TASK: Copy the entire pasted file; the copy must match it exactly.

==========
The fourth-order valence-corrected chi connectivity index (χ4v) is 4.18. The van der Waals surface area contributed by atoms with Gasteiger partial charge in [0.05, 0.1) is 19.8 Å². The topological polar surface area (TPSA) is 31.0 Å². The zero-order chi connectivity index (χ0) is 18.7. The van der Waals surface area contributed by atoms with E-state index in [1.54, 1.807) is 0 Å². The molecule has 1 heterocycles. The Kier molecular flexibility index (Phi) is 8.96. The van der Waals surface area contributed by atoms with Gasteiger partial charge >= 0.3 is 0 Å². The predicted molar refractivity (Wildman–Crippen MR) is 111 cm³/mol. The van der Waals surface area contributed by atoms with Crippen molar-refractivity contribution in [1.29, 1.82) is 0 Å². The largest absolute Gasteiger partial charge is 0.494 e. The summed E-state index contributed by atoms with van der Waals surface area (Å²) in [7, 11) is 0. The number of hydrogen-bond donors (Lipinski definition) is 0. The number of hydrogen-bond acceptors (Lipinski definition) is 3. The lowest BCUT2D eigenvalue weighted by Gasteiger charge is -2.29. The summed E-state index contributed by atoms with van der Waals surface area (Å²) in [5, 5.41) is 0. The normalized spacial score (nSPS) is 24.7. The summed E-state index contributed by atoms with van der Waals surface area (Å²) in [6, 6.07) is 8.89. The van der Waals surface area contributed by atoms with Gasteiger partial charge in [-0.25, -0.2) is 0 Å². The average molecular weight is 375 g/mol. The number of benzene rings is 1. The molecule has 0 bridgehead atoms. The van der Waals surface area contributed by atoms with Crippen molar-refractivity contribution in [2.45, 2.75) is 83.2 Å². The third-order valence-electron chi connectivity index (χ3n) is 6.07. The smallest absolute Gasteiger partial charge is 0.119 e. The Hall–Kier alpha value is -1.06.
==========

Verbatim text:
The fourth-order valence-corrected chi connectivity index (χ4v) is 4.18. The van der Waals surface area contributed by atoms with Gasteiger partial charge in [0.05, 0.1) is 19.8 Å². The topological polar surface area (TPSA) is 31.0 Å². The zero-order chi connectivity index (χ0) is 18.7. The van der Waals surface area contributed by atoms with E-state index in [1.54, 1.807) is 0 Å². The molecule has 1 heterocycles. The Kier molecular flexibility index (Phi) is 8.96. The van der Waals surface area contributed by atoms with Gasteiger partial charge >= 0.3 is 0 Å². The predicted molar refractivity (Wildman–Crippen MR) is 111 cm³/mol. The van der Waals surface area contributed by atoms with Crippen molar-refractivity contribution in [1.29, 1.82) is 0 Å². The largest absolute Gasteiger partial charge is 0.494 e. The summed E-state index contributed by atoms with van der Waals surface area (Å²) in [7, 11) is 0. The number of hydrogen-bond donors (Lipinski definition) is 0. The number of hydrogen-bond acceptors (Lipinski definition) is 3. The lowest BCUT2D eigenvalue weighted by Gasteiger charge is -2.29. The summed E-state index contributed by atoms with van der Waals surface area (Å²) in [5, 5.41) is 0. The normalized spacial score (nSPS) is 24.7. The summed E-state index contributed by atoms with van der Waals surface area (Å²) in [6, 6.07) is 8.89. The van der Waals surface area contributed by atoms with Gasteiger partial charge in [-0.25, -0.2) is 0 Å². The average molecular weight is 375 g/mol. The number of benzene rings is 1. The molecule has 0 bridgehead atoms. The van der Waals surface area contributed by atoms with Crippen molar-refractivity contribution in [2.45, 2.75) is 83.2 Å². The third-order valence-electron chi connectivity index (χ3n) is 6.07. The smallest absolute Gasteiger partial charge is 0.119 e. The Hall–Kier alpha value is -1.06.